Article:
To start everything off, printmaking could not have been invented if paper have never been invented. Paper was invented during the Han Dynasty in about 105 C.E; quickly spreading throughout Europe. As a sidenote, the word paper is derived from the word papyros- Ancient Greek for the Cyperus papyrus plant from which the material used in paper was produced. The oldest surviving as well as oldest known woodcut , from Europe (approx. c. 1380), is known as the Bois Protat- a depiction of Christ’s crucifixion. Unfortunately, because of poor preservation, only one-quarter of the block has survived.
Printmaking is the process of creating original pieces, sometimes even copies in the case of monotyping, usually on paper. Monotyping is a production of multiple pieces that are of the same image, however, all slightly different and not considered a copy because each vary to some extent due to the variables in the printmaking process- unique qualities that the prints during printmaking processes lends itself to. And also, because a recreation of an image created for a monotype is not just a reproduction of an exact image but an interpretation or an expression of a piece. Another term for a print is an impression. Printmaking deals mostly with a creation of an image in any
number of materials some of these being: metal plates- copper or zinc; polymer plates; stone; aluminum; polymer; blocks of wood; or linoleum. So, through the transfer of ink through a screen or simply transferred via chosen (prepared) material to a sheet of paper- or other, a print is created.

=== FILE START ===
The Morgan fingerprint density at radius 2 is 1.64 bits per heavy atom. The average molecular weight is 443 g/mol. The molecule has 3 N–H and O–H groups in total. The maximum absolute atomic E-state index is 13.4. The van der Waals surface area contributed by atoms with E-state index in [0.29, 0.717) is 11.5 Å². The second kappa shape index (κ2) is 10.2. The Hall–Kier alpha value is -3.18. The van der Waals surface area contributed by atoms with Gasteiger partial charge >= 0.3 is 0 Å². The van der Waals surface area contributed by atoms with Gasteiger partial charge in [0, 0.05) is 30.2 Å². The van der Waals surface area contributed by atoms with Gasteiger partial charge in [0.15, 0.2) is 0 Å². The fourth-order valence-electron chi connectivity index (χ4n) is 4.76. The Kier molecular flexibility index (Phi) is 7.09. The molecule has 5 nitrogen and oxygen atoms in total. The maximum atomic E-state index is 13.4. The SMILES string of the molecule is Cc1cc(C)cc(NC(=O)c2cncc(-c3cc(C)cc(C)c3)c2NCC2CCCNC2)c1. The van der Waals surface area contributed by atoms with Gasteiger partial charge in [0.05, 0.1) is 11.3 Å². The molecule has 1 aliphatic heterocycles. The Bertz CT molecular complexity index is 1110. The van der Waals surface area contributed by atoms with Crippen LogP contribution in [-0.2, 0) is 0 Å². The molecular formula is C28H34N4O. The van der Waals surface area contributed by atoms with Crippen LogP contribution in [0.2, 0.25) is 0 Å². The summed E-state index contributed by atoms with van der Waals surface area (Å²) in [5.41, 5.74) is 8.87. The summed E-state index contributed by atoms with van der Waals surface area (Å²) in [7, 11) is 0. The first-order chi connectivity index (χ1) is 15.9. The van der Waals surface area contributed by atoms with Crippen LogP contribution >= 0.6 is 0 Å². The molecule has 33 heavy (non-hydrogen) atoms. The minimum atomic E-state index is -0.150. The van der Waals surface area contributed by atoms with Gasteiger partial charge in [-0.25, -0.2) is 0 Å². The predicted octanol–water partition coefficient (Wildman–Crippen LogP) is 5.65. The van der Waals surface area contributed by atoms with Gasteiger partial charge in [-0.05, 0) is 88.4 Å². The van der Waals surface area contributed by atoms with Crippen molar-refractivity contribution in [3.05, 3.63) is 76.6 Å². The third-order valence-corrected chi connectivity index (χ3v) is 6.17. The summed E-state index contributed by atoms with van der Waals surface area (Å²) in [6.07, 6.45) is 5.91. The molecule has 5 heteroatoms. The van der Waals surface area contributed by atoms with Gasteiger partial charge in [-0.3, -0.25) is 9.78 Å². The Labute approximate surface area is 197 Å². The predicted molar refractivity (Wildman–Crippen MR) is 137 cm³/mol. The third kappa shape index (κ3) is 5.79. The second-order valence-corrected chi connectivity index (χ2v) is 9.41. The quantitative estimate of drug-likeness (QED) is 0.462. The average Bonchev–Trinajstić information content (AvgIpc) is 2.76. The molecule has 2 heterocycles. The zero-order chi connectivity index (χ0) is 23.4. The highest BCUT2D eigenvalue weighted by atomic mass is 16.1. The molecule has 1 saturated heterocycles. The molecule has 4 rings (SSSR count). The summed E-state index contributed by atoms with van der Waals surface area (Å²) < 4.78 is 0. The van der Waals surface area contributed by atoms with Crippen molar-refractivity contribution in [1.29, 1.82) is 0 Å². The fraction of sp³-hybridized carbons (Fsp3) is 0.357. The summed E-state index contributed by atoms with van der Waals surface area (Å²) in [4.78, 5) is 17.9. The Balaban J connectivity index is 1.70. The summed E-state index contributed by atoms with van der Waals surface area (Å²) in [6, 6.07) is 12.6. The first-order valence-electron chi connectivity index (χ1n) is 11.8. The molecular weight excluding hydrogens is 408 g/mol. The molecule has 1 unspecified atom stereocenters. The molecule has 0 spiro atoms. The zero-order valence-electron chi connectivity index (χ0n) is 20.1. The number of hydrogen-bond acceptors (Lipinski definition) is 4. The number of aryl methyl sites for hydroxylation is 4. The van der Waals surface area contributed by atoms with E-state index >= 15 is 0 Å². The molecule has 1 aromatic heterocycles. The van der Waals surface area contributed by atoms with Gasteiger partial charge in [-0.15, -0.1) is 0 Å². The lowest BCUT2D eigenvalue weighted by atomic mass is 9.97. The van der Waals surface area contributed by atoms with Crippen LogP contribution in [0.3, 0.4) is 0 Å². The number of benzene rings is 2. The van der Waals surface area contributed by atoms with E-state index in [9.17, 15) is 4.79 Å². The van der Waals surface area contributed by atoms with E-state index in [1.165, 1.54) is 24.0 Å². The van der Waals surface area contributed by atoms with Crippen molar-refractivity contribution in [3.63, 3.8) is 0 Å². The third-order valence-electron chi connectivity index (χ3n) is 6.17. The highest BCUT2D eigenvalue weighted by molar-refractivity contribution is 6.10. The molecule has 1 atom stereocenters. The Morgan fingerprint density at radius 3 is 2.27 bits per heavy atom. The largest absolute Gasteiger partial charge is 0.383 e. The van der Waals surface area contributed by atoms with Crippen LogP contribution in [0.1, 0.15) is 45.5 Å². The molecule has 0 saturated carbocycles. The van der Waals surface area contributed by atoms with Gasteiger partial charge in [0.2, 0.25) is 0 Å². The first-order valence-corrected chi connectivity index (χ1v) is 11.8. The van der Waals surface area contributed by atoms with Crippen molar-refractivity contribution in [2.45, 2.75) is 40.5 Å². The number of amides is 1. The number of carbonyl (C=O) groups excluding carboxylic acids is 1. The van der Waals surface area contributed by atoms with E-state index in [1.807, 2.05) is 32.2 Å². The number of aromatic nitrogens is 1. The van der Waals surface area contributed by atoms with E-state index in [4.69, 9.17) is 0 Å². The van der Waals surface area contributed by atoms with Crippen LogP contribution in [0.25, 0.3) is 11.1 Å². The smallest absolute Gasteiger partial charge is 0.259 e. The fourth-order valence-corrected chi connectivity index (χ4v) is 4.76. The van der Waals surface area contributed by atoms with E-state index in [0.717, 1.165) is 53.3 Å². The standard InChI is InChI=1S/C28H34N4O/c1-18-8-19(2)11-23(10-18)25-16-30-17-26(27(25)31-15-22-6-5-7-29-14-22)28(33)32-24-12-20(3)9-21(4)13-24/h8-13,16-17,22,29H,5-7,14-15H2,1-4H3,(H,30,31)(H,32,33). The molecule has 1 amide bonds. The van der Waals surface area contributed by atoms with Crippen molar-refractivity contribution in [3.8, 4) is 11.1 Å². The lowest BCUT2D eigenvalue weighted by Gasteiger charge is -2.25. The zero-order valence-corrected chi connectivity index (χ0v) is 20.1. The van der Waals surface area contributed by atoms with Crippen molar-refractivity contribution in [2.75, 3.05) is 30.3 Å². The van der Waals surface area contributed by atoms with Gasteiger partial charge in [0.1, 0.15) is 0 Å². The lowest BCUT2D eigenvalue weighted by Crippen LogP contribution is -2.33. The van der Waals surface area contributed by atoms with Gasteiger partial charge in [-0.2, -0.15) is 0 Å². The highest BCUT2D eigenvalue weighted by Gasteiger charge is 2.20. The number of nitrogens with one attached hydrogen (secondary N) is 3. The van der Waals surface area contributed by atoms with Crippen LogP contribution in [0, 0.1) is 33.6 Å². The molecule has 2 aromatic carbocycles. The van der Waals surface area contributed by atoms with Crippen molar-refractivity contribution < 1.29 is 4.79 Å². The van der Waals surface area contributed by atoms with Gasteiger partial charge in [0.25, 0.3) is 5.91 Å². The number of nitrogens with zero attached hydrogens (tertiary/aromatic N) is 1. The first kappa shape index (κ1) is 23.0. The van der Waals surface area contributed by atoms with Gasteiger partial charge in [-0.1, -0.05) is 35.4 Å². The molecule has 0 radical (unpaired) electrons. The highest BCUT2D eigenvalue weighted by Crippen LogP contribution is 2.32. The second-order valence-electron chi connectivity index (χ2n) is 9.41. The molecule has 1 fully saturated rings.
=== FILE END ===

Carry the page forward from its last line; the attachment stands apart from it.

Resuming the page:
Over time, like everything, printmaking became more and new techniques were created. Now there are many techniques and sub-techniques of printmaking- woodcut, etching, lithography, and screenprinting- as a base. As discussed earlier, woodcut is the earliest known technique- originating and picking up around 1400 in China and later picking up and becoming popular in Europe. The earliest known text with image example of woodcut was a Buddhist scroll, known as the Diamond Sutra (approximately 17 ft long). In the end of the Ming dynasty in teh 1640s, a text, the Painting Manual of the Mustard-Seed Garden was produced. The piece was basically an encyclopedia of painting and was intended for instruction- filled with beautifully hand-carved instructions. It was later reprinted and a creation of the Painting Manual was born; taken to Japan, becoming the basic woodcutting-technique and being later developed.
In the early stages, the creation of woodcuts were mostly useful in stamping designs and patterns into fabrics, textiles, and playing cards but later became an important art form when Northern European artists such as Albrecht Dürer, began creating woodcuts for art purposes.
In order to create a woodcut, the artist starts out with a wood block, sketching out a design or composition, then using a tool to cut away the areas that will not receive ink- areas that will not be...